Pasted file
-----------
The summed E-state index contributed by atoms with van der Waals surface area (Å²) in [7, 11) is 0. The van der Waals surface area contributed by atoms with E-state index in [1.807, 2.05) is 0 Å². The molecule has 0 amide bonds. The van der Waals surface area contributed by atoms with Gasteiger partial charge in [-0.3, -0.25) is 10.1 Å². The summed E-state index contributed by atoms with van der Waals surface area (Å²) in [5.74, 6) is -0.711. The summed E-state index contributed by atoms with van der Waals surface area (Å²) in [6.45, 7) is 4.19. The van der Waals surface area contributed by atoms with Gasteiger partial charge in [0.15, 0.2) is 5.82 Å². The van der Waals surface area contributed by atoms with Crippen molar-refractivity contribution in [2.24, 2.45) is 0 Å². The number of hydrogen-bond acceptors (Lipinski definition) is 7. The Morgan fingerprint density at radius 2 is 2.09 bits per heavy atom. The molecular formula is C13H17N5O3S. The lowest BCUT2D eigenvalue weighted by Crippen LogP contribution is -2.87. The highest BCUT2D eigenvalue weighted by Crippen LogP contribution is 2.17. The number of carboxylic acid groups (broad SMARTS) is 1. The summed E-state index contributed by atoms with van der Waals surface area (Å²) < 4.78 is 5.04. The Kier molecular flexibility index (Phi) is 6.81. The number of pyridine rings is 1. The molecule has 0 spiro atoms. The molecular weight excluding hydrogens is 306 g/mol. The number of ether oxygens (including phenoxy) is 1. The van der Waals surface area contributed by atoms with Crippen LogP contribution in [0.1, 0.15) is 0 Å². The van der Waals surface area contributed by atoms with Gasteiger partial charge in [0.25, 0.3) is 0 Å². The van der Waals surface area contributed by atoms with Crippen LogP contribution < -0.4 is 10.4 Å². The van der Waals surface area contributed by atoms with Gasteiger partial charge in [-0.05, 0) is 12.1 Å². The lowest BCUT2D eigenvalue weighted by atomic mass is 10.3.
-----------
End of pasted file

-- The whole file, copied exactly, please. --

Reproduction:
The summed E-state index contributed by atoms with van der Waals surface area (Å²) in [7, 11) is 0. The van der Waals surface area contributed by atoms with E-state index in [1.807, 2.05) is 0 Å². The molecule has 0 amide bonds. The van der Waals surface area contributed by atoms with Gasteiger partial charge in [-0.3, -0.25) is 10.1 Å². The summed E-state index contributed by atoms with van der Waals surface area (Å²) in [5.74, 6) is -0.711. The summed E-state index contributed by atoms with van der Waals surface area (Å²) in [6.45, 7) is 4.19. The van der Waals surface area contributed by atoms with Gasteiger partial charge in [0.15, 0.2) is 5.82 Å². The van der Waals surface area contributed by atoms with Crippen molar-refractivity contribution in [2.24, 2.45) is 0 Å². The number of hydrogen-bond acceptors (Lipinski definition) is 7. The Morgan fingerprint density at radius 2 is 2.09 bits per heavy atom. The molecular formula is C13H17N5O3S. The lowest BCUT2D eigenvalue weighted by Crippen LogP contribution is -2.87. The highest BCUT2D eigenvalue weighted by Crippen LogP contribution is 2.17. The number of carboxylic acid groups (broad SMARTS) is 1. The summed E-state index contributed by atoms with van der Waals surface area (Å²) < 4.78 is 5.04. The Kier molecular flexibility index (Phi) is 6.81. The number of pyridine rings is 1. The molecule has 0 spiro atoms. The molecular weight excluding hydrogens is 306 g/mol. The number of ether oxygens (including phenoxy) is 1. The van der Waals surface area contributed by atoms with Crippen LogP contribution in [0.1, 0.15) is 0 Å². The van der Waals surface area contributed by atoms with Gasteiger partial charge in [0.25, 0.3) is 0 Å². The van der Waals surface area contributed by atoms with Crippen LogP contribution < -0.4 is 10.4 Å². The van der Waals surface area contributed by atoms with Gasteiger partial charge in [-0.05, 0) is 12.1 Å². The lowest BCUT2D eigenvalue weighted by atomic mass is 10.3.